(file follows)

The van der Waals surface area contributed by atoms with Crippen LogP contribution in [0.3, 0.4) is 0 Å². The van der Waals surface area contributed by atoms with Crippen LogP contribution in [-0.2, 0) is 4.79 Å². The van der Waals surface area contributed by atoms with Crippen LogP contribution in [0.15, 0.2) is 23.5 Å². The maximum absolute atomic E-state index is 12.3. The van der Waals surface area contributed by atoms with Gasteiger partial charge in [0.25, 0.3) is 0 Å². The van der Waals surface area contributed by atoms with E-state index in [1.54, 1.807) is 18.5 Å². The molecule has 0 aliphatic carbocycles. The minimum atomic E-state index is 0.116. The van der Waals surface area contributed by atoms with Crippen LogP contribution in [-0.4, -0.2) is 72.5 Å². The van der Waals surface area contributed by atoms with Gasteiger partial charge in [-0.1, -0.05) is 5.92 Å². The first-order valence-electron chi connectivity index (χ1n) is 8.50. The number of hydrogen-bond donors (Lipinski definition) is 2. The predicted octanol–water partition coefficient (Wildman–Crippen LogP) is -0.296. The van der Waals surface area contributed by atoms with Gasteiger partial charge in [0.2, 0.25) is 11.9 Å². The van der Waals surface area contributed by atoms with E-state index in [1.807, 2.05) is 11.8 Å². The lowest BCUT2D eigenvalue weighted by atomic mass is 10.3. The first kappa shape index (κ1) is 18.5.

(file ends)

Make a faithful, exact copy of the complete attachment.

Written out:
The van der Waals surface area contributed by atoms with Crippen LogP contribution in [0.3, 0.4) is 0 Å². The van der Waals surface area contributed by atoms with Crippen LogP contribution in [-0.2, 0) is 4.79 Å². The van der Waals surface area contributed by atoms with Crippen LogP contribution in [0.15, 0.2) is 23.5 Å². The maximum absolute atomic E-state index is 12.3. The van der Waals surface area contributed by atoms with Gasteiger partial charge in [0.25, 0.3) is 0 Å². The van der Waals surface area contributed by atoms with E-state index in [1.54, 1.807) is 18.5 Å². The molecule has 0 aliphatic carbocycles. The minimum atomic E-state index is 0.116. The van der Waals surface area contributed by atoms with Crippen LogP contribution in [-0.4, -0.2) is 72.5 Å². The van der Waals surface area contributed by atoms with Gasteiger partial charge in [-0.1, -0.05) is 5.92 Å². The first-order valence-electron chi connectivity index (χ1n) is 8.50. The number of hydrogen-bond donors (Lipinski definition) is 2. The predicted octanol–water partition coefficient (Wildman–Crippen LogP) is -0.296. The van der Waals surface area contributed by atoms with Gasteiger partial charge in [0.2, 0.25) is 11.9 Å². The van der Waals surface area contributed by atoms with E-state index in [1.807, 2.05) is 11.8 Å². The lowest BCUT2D eigenvalue weighted by atomic mass is 10.3. The first kappa shape index (κ1) is 18.5.